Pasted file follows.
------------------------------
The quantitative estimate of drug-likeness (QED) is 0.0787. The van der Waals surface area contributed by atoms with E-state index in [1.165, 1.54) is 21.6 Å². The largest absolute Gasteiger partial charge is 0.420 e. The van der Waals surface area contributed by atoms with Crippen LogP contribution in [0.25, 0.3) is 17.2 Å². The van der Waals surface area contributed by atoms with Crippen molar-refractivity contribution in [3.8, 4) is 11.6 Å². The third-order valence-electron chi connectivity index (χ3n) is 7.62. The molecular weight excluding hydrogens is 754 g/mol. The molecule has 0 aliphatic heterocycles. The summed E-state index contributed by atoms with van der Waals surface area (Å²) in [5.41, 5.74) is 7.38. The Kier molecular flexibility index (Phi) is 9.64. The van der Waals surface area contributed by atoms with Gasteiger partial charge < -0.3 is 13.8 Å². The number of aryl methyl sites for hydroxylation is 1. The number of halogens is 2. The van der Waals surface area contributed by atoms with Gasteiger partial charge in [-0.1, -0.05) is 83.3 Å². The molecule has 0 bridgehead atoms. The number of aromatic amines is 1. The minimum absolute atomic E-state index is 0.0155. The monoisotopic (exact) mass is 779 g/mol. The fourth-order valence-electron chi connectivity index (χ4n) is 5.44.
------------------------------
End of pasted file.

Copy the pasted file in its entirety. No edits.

The quantitative estimate of drug-likeness (QED) is 0.0787. The van der Waals surface area contributed by atoms with E-state index in [1.165, 1.54) is 21.6 Å². The largest absolute Gasteiger partial charge is 0.420 e. The van der Waals surface area contributed by atoms with Crippen LogP contribution in [0.25, 0.3) is 17.2 Å². The van der Waals surface area contributed by atoms with Crippen molar-refractivity contribution in [3.8, 4) is 11.6 Å². The third-order valence-electron chi connectivity index (χ3n) is 7.62. The molecular weight excluding hydrogens is 754 g/mol. The molecule has 0 aliphatic heterocycles. The summed E-state index contributed by atoms with van der Waals surface area (Å²) in [5.41, 5.74) is 7.38. The Kier molecular flexibility index (Phi) is 9.64. The van der Waals surface area contributed by atoms with Gasteiger partial charge < -0.3 is 13.8 Å². The number of aryl methyl sites for hydroxylation is 1. The number of halogens is 2. The van der Waals surface area contributed by atoms with Gasteiger partial charge in [-0.1, -0.05) is 83.3 Å². The molecule has 0 bridgehead atoms. The number of aromatic amines is 1. The minimum absolute atomic E-state index is 0.0155. The monoisotopic (exact) mass is 779 g/mol. The fourth-order valence-electron chi connectivity index (χ4n) is 5.44.